Monday, 17 February 2014

INDIA and Reformation in United Nations Security Council (UNSC)

What is United Nations Security Council (UNSC)

The UN Charter established six main organs of the United Nations, including the Security Council. It gives primary responsibility for maintaining international peace and security to the Security Council, which may meet whenever peace is threatened.
According to the Charter, the United Nations has four purposes:
  • to maintain international peace and security
  • to develop friendly relations among nations
  • to cooperate in solving international problems and in promoting respect for human rights
  • and to be a centre for harmonizing the actions of nations.
All members of the United Nations agree to accept and carry out the decisions of the Security Council. While other organs of the United Nations make recommendations to member states, only the Security Council has the power to make decisions that member states are then obligated to implement under the Charter.

Maintaining Peace and Security

When a complaint concerning a threat to peace is brought before it, the Council’s first action is usually to recommend that the parties try to reach agreement by peaceful means. The Council may:
  • set forth principles for such an agreement
  • undertake investigation and mediation, in some cases
  • dispatch a mission
  • appoint special envoys
  • request the Secretary-General to use his good offices to achieve a pacific settlement of the dispute.
When a dispute leads to hostilities, the Council’s primary concern is to bring them to an end as soon as possible. In that case, the Council may:
  • issue ceasefire directives that can help prevent an escalation of the conflict
  • dispatch military observers or a peacekeeping force to help reduce tensions, separate opposing forces and establish a calm in which peaceful settlements may be sought.
Beyond this, the Council may opt for enforcement measures, including:
  • economic sanctions, arms embargoes, financial penalties and restrictions, and travel bans
  • severance of diplomatic relations
  • blockade
  • or even collective military action.
A chief concern is to focus action on those responsible for the policies or practices condemned by the international community, while minimizing the impact of the measures taken on other parts of the population and economy. [UNSC Website]

Structure of UNSC 

Permanent and Non Permanent Members

The Council is composed of 15 Members:

  • Five permanent members: China, France, Russian Federation, the United Kingdom, and the United States. (We will further call them P5).They have the power to "veto" any substantive resolution; this allows a permanent member to block adoption of a resolution, but not to prevent or end debate.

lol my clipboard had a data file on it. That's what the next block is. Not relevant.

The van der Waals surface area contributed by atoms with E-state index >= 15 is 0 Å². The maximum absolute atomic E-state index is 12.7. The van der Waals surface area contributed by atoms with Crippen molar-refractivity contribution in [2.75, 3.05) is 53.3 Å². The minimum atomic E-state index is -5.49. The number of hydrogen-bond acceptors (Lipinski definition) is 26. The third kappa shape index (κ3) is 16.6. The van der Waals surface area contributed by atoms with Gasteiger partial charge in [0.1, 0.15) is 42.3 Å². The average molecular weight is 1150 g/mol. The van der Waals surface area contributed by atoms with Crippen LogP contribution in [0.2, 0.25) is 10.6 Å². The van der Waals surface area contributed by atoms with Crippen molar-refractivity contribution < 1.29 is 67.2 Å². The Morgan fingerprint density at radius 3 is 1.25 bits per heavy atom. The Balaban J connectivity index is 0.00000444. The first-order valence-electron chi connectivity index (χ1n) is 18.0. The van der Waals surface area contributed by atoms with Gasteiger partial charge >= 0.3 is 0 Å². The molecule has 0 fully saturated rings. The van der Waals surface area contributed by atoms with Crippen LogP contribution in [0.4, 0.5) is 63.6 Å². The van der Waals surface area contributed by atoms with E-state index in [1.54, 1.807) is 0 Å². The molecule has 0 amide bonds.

• Ten non-permanent members elected for two-year terms by the General Assembly (with end of term date):
    • 5 - Afro Asian Region
    • 2 - Western Europe
    • 1 - Eastern Europe
    • 2 - Latin America

Non Council Member States

More than 60 United Nations Member States have never been Members of the Security Council.

A State which is a Member of the United Nations but not of the Security Council may participate, without a vote, in its discussions when the Council considers that that country's interests are affected. Both Members and non-members of the United Nations, if they are parties to a dispute being considered by the Council, may be invited to take part, without a vote, in the Council's discussions; the Council sets the conditions for participation by a non-member State.

Need for a Reform in the Council


In 1945, at the time of inception UN had 55 members. And UNSC had 11 members.
Thus around 22% were members of both UN as well as UNSC.

On a contrary today, UN has 194 members. And UNSC has only 15 members.
Thus the percentage fall down to 8%.

This shows that there is a need of a reform in terms of representation of all the nations in the world.


If we look at P5, they are developed nations with an exception of China. They were the nations who won the WW II. Geographically the area they cover is less or rather there are lot of nations which do not have a direct representation in the Council which utmost requires a change.


UNSC was formed in 1945 after World War II, so while establishment a clause called "Enemy Clause" was put and the nations who lost the war were in it. Namely Italy, Japan and Germany. This clause states that the countries listed in this clause cannot ever become the member of UNSC. 

Now the times have changed, with so much development of diplomacy, there is need of a reform in this clause.

In 1945, after the war was over, INDIA was asked to join the UNSC but we declined it as the policy makers of that time felt that growth of India as a nation is much more important as it has just gained its Independence. They preferred to focus on the issues which India was going through rather than participating at World Politics.

Legal Hurdles 

  • 2/3rd majority of the UN members should pass the resolution and ratify in their respective Parliament.
  • All P5 members should agree.

Basis to become a Permanent Member in the Changed Era

  • Global weight of the Nation
    • The respective country should be able to influence the World Politics
  •  Contribution in World Peace
India fulfills both the conditions to be nominated as a Permanent Member in UNSC as it does influence the World Politics up to a great extent in Afro Asian region. India's contribution in World Peace is very well known to all the nations and it has been largest contributor of Peace Keeping Forces in various parts of the world. It is high time that P5 and other members of UN acknowledges India for its righteous demands.

Challenges Today To Bring Reforms In The Council

  • Members (Composition of the Council)

India has been elected seven times to the UN Security Council. Only three countries have served longer than that (Japan, Brazil, and Argentina), except for the Permanent Five, and Colombia has served the same amount of time.